Aging Services in the President's Budget Request

Legislation | February 11, 2020 | by Linda Couch

On February 10, the President delivered his fiscal year 2021 (FY21) budget request to Congress. The annual delivery of the Administration’s request for program funding is the start of the process for Congress to determine funding levels for federal programs.

On February 10, the President delivered his fiscal year 2021 (FY21) budget request to Congress. The annual delivery of the Administration’s request for program funding is the start of the process for Congress to determine funding levels for federal programs.

Very soon, the House and Senate appropriations and other committees will have hearings on the funding of programs within their jurisdictions, develop bills, mark those bills up in subcommittee and full committee, and then proceed to reach agreement for passage on the House and Senate floors before the differences between the two chambers’ bills are ironed out before final enactment.

Fiscal year 2021 begins October 1. However, Congress rarely meets their October 1 deadline for enactment of all 12 appropriations bills. Typically, one or more Continuing Resolutions will be enacted to keep federal programs funded at the previous year’s spending levels until final bills are completed. Because this is an election year, at least one CR is all but assured.

Another typical occurrence is the consideration and swift dismissal of most of any President’s budget wish lists. The FY21 request is the third budget request from this Administration; each request has sought deep cuts to safety net programs, which Congress has rejected. As we delve into the details of the request below, we highlight the good, the bad, and the in-between. Congress is the ultimate decision-maker for appropriations and LeadingAge will be working to educate Congress on our policy priorities as Congress develops what will become final appropriations bills.

Medicare

Once again, Medicare is seen as an area ripe for savings in the President’s budget with proposed reductions of $8.8 billion in 2021 and nearly half a trillion ($479 billion) over ten years. A key focus related to Medicare is to “eliminate excessive spending and distortionary payment incentives” of which several proposals relate to areas of interest for LeadingAge members. However, we are encouraged, even if it does not go far enough, to see recognition for the need to support certified nurse aide (CNA) training.

LeadingAge’s analysis of Medicare in the President’s request.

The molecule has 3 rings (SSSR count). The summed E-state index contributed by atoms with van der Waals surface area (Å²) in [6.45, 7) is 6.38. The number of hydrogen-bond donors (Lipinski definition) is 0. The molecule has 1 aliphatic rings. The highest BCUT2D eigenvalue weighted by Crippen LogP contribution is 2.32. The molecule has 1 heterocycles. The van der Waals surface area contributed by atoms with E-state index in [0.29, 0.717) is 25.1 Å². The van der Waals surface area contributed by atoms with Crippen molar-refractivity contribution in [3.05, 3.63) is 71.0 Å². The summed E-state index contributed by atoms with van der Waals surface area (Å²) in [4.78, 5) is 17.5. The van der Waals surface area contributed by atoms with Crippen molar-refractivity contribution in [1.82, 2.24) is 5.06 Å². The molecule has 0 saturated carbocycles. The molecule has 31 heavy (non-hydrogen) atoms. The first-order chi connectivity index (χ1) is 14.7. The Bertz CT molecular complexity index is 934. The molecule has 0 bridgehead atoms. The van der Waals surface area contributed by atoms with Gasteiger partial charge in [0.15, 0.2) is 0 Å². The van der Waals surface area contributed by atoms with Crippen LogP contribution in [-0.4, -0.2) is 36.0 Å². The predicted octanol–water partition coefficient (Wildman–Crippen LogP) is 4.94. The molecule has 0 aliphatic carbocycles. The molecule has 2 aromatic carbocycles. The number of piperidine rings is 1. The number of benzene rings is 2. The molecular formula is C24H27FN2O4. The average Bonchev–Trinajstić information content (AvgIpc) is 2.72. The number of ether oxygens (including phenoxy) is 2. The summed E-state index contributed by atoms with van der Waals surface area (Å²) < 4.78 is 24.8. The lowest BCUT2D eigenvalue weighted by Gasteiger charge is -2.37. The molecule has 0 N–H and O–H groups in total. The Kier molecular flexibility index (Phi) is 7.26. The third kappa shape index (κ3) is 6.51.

Medicaid

The proposed budget would cut more than $900 billion dollars from the Medicaid program over the next ten years, a 16% cut. These cuts include items that would hurt aging services, including through a final MFAR rule, changes to long-term services and supports eligibility and enactment of work requirements that could affect people living in affordable housing communities.

LeadingAge’s analysis of Medicaid in the President’s request.

Affordable Housing

The President’s request for affordable housing programs seeks a 15% cut to HUD’s overall budget while leaving the Section 202 Housing for the Elderly account not only unscathed but with an increase over FY20 funding. The request seeks $100 million for new Section 202 homes and an extension of the Integrated Wellness in Supportive Housing (IWISH) demonstration. The request also seeks to effectively eliminate the public housing program, and the full elimination of HOME, CDBG, and the National Housing Trust Fund.

LeadingAge’s analysis of affordable housing in the President’s request.

Administration for Community Living

The proposed budget includes a $115 million cut for the Administration for Community Living (ACL), which funds Older Americans Act programs that serve HCBS, nutrition services, elder justice programs, and family caregiving, among other community-based programs. LeadingAge and the Leadership Council of Aging Organizations advocated for increased funding to address the ever-increasing population of low income and other older Americans, but the budget at best maintains FY 2020 funding levels with decreases for important programs like the National Family Caregiver Support Program.

LeadingAge’s analysis of the Administration for Community Living in the President’s request.

Geriatrics Training

The President’s FY21 budget request does not recommend funding for education and training related to geriatrics through either the Geriatric Workforce Enhancement Program (GWEP) or the Geriatric Academic Career Awards (GACA) administered by the Health Resources & Services Administration. LeadingAge sees this as a missed opportunity to highlight the need for faculty with expertise in geriatrics who are needed to train the workforce and provide specialized care to improve health outcomes for older adults.  

LeadingAge’s analysis of geriatrics training in the President’s request.